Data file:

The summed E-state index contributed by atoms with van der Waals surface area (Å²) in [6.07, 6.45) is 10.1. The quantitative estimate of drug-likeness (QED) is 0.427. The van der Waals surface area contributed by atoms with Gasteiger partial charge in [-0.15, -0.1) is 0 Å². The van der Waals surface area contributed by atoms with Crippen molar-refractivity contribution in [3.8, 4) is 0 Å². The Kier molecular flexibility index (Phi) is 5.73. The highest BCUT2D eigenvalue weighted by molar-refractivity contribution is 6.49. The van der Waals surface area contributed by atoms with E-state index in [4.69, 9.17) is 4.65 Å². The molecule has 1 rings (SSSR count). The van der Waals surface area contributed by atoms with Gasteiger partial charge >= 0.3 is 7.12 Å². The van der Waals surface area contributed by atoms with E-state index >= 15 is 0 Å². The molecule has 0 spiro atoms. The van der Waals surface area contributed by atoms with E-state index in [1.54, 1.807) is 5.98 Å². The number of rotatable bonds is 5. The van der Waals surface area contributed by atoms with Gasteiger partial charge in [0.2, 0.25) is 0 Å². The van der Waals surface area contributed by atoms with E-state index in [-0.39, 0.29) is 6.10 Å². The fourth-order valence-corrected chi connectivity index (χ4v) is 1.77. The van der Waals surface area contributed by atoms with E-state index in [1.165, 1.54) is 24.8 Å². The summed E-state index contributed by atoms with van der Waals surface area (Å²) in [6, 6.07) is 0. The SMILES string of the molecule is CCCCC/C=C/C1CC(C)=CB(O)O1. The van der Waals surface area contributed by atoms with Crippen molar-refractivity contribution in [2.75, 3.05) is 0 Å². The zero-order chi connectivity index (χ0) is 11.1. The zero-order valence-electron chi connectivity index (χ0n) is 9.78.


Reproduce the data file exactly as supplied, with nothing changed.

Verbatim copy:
The summed E-state index contributed by atoms with van der Waals surface area (Å²) in [6.07, 6.45) is 10.1. The quantitative estimate of drug-likeness (QED) is 0.427. The van der Waals surface area contributed by atoms with Gasteiger partial charge in [-0.15, -0.1) is 0 Å². The van der Waals surface area contributed by atoms with Crippen molar-refractivity contribution in [3.8, 4) is 0 Å². The Kier molecular flexibility index (Phi) is 5.73. The highest BCUT2D eigenvalue weighted by molar-refractivity contribution is 6.49. The van der Waals surface area contributed by atoms with E-state index in [4.69, 9.17) is 4.65 Å². The molecule has 1 rings (SSSR count). The van der Waals surface area contributed by atoms with Gasteiger partial charge >= 0.3 is 7.12 Å². The van der Waals surface area contributed by atoms with E-state index >= 15 is 0 Å². The molecule has 0 spiro atoms. The van der Waals surface area contributed by atoms with E-state index in [1.54, 1.807) is 5.98 Å². The number of rotatable bonds is 5. The van der Waals surface area contributed by atoms with Gasteiger partial charge in [0.2, 0.25) is 0 Å². The van der Waals surface area contributed by atoms with E-state index in [-0.39, 0.29) is 6.10 Å². The fourth-order valence-corrected chi connectivity index (χ4v) is 1.77. The van der Waals surface area contributed by atoms with E-state index in [1.165, 1.54) is 24.8 Å². The summed E-state index contributed by atoms with van der Waals surface area (Å²) in [6, 6.07) is 0. The SMILES string of the molecule is CCCCC/C=C/C1CC(C)=CB(O)O1. The van der Waals surface area contributed by atoms with Crippen molar-refractivity contribution in [2.75, 3.05) is 0 Å². The zero-order chi connectivity index (χ0) is 11.1. The zero-order valence-electron chi connectivity index (χ0n) is 9.78.